Figure 14. Comparison diagram of melting temperature curves between FS TD-CA PCM,

FS TD-LA PCM, and FS TD-MA PCM with/without AP.

1 FS TD-CA PCM with AP


3 FS TD-LA PCM with AP


5 FS TD-MA PCM with AP


88.69min 80.87min 65.24min

170.56min 153.57min I30.60min



Time (min)

Figure 15. Comparison diagram of solidification temperature curves between FS TD-CA PCM, FS TD-LA PCM, and FS TD-MA PCM with/without AP.

1 FS TD-CA PCM with AP


3 FS TD-LA PCM with AP


5 FS TD-MA PCM with AP


20 ■

15 ■







100 150


4. Conclusions

In this paper, three novel form-stable PCMs based on eutectic mixtures of fatty acid-TD and HDPE-EVA polymer were prepared for thermal storage in building. The thermal properties, surface morphology, thermal reliability, chemical stability, and thermal storage/release performance were determined by DSC, SEM, FT-IR, and melting/solidification cycling test. The maximum mass percentages of PCMs in three form-stable PCMs without leakage were 70 wt % (TD-CA), 65 wt % (TD-LA) and 60 wt % (TD-MA). Compared with maximum mass percentages of three form-stable PCMs, it can be found mass leakage decreased with molecular weight of PCM decreasing. The onset melting/solidification temperature and latent heat of form-stable PCMs were measured as 19.13 °C/ 13.32 °C/100.50 J/g/99.70 J/g (TD-CA), 24.53 °C/24.92 °C/90.20 J/g/88.70 J/g (TD-LA) and 33.15 °C/30.72 °C/128.60 J/g/125.70 J/g (TD-MA). The results of SEM, FT-IR, and 1000 times thermal cycling tests are showed that three form-stable PCMs had good thermal reliability, chemical stability and thermal stability. AP additive improve the thermal storage/release performance of three form-stable PCMs and the maximum thermal storage/release rates were increased almost 32.09% and 29.96%. Based on the aforementioned results, these three form-stable PCMs can be considered as potential building thermal energy storage material to keep comfort indoor environment and save energy.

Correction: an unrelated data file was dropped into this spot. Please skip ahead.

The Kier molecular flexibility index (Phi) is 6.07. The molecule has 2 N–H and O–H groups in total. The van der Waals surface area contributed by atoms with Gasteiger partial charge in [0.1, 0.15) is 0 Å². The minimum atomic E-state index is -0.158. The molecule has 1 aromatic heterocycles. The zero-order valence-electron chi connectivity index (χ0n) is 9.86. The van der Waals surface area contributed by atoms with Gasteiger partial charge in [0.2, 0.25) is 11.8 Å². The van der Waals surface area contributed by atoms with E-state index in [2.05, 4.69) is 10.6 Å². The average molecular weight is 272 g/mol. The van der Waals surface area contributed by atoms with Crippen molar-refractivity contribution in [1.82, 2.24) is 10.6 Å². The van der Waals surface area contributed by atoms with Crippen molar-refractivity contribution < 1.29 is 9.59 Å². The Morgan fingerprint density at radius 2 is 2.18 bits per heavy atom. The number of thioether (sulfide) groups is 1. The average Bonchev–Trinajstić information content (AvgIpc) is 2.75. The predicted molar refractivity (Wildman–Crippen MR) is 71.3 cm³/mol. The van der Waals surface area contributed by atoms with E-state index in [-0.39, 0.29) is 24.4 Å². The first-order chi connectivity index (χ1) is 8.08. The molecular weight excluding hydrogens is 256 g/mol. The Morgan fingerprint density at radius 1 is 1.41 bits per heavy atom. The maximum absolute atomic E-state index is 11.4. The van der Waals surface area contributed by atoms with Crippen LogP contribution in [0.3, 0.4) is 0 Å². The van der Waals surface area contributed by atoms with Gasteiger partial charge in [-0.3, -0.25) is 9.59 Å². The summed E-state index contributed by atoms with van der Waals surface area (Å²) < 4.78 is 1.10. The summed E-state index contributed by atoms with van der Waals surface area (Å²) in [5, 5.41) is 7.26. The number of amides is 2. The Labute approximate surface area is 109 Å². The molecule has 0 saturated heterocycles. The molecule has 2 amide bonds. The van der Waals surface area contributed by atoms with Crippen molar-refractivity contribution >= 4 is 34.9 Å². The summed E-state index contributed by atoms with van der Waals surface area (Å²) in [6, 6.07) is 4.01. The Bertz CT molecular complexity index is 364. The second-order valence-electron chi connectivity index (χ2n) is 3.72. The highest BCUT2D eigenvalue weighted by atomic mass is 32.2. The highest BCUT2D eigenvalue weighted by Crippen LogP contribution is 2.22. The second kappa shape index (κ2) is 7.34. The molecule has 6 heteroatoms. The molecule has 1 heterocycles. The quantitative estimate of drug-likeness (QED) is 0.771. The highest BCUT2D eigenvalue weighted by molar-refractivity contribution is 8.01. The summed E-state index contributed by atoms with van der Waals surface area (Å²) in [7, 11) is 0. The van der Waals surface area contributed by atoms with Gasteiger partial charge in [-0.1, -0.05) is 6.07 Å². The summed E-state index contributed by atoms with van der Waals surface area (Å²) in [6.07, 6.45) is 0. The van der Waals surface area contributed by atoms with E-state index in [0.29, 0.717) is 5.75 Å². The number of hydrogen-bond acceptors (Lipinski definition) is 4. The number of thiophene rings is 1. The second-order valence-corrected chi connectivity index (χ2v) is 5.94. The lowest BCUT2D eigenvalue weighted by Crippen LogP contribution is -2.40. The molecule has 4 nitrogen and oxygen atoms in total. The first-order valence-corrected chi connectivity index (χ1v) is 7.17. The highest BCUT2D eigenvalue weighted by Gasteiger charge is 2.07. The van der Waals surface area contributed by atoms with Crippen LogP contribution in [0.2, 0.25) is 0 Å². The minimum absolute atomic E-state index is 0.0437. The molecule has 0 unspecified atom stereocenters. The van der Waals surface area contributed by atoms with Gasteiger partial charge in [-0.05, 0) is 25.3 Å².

This work was supported by National Natural Science Foundation of China (Grant No. 51078257), Tianjin Natural Science Foundation (12JCYBJC14300) and Program for New Century Excellent Talents in University (NCET-10-0617).

Conflicts of Interest

The authors declare no conflict of interest.